Book Review: Three different ‘Family’ ways
Word of mouth is the real maker of best sellers in the publishing world, and I can think of few books with quite as much buzz as David Laskin’s remarkable family chronicle, “The Family: Three Journeys Into the Heart of the Twentieth Century” (Viking, $32).
Laskin tells a story — or, rather, three stories — that are emblematic of the Jewish experience in the previous century. His book follows three branches of the Cohen family, all born in the Jewish Pale of Settlement in tsarist Russia, as they struggle to survive amid the historic upheavals of the last century. One strand of the family finds its way to America and makes a fortune in the shmatte business; another makes aliyah to Palestine and pioneers the Jewish homeland; the third remains in Russia and suffers the horrors of the Shoah. Many of Laskin’s readers will have the same or similar stories to tell, but it is rare to find a family historian who is able to gather the family lore, sort out fact from fiction, and deliver a story with such color, sweep and impact.
“History made and broke my family in the twentieth century,” Laskin explains. “Their daring, their drive, their inventiveness, and ambition, and confidence and secret melancholy strike me now like something out of Dos Passos or Isaac Bashevis Singer. They gave me so much, these fierce, passionate immigrants — my life, my freedom and privileges, my education, my identity, my country. The least I can do is give their stories back to them.”
The story begins with Shimon Dov HaKohen, a member of a little dynasty of scribes at work in the shtetl of Volozhin, in what is now Belarus, but “The Family” is quickly caught up in the currents of history. Shimon’s daughter, Itel, started out as a member of the Jewish socialist movement known as the Bund, but ended up in America as one of the owners of the Maidenform bra and girdle company: “The daughter and granddaughter of scribes had stumbled upon one of the pure products of America,” Laskin writes, “seemingly frivolous but in fact eminently practical and instantly indispensable.”
Itel’s brother, Chaim, by contrast, was an ardent follower of the martyred Zionist leader Joseph Trumpeldor, and he aspired to join the other young men and women who were pioneering the Jewish homeland in Palestine. “In his dreams, Chaim would take the hero’s place,” Laskin writes. “But first he must learn how to work. Not the degrading Diaspora work of keeping shop, peddling merchandise, brokering, smuggling. Chaim must master the noble labor of the halutz.” He finally reached Palestine in 1924, and he served in the Haganah during the fateful year of 1929, when the simmering tensions between Arabs and Jews boiled over.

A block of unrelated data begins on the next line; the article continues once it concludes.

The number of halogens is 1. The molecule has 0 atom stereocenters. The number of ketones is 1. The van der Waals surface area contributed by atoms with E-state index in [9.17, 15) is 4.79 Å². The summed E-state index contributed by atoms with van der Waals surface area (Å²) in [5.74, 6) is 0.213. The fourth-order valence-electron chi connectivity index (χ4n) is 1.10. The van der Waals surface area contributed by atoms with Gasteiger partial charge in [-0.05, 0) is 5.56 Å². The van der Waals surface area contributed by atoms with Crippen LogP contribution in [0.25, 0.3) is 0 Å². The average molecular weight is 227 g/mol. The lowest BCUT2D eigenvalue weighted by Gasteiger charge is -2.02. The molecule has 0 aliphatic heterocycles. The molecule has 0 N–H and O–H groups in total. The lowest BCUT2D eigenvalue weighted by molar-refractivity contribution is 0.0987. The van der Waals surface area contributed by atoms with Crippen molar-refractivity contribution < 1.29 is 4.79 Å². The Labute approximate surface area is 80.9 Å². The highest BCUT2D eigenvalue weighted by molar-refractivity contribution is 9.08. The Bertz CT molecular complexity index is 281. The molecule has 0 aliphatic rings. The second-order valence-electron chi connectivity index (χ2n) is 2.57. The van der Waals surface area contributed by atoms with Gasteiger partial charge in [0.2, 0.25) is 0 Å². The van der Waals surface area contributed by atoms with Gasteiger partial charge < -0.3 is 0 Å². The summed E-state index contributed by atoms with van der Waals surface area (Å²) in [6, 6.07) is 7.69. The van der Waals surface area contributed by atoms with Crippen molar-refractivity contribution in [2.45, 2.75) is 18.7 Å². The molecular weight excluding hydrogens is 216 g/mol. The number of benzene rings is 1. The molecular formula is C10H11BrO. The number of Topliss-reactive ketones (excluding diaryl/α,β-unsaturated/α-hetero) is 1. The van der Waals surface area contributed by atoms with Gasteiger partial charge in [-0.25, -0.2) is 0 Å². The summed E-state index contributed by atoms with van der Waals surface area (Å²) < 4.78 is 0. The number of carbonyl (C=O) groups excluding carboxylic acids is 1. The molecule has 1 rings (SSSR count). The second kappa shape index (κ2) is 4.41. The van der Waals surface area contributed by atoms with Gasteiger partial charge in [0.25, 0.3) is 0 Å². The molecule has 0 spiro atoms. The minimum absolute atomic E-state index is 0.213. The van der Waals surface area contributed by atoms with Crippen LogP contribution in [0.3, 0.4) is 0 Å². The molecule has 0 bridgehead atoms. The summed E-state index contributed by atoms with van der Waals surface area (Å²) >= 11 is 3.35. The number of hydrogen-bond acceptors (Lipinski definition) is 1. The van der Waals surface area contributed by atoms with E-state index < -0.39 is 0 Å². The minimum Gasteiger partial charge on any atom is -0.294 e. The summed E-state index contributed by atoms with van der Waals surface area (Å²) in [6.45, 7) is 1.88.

“Chaim had been little more than a boy when he arrived in the Kinneret in 1924, a teenager buoyed by boundless hope and idealism,” the author explains. “Idealism alters when it has to bear a sidearm. The tragedy of the twentieth-century Palestine was that farmers like Chaim had to learn to beat their plowshares into swords.”
A precious remnant of the family remained in the Old Country. When Sonya, a cousin to Itel and Chaim, who had made aliyah, returned to visit the family in Raskov in 1938, she saw that they were “frightened and desperate,” but lacked the wherewithal to get out. A relative in America offered to assist them, and “we hope that something will come of out,” as Doba, Sonya’s sister, wrote. “But nothing did come of it,” Laskin writes. “Some link in the chain broke.” Doba and the rest of the family were trapped at ground zero of the Holocaust: “We met some wise people,” Doba wrote, “who are aware that we are sitting on the mouth of a volcano.”
Inevitably, the saga ends with a measure of joy but also a measure of pain and loss. Laskin mourns those who stayed behind, and he celebrates the fact that 101 of his relatives survive in America and another 32 in Israel. Above all, he urges us to see the workings of history not merely as a list of dates, places and events, great men and great ideas, but as a tapestry whose threads include the lives of flesh-and-blood human beings.
“The pulse of history beats in every family,” he concludes. “All of our lives are engraved with epics of love and death.” But it is also true that few families produce a scribe as gifted as Laskin himself, a storyteller who has given his own family chronicle all of the depth and detail of a great novel while, at the same time, honoring the truth of their lives.
Jonathan Kirsch, author and publishing attorney, is the book editor of The Jewish Journal. His latest book is “The Short, Strange Life of Herschel Grynszpan: A Boy Avenger, a Nazi Diplomat, and a Murder in Paris.”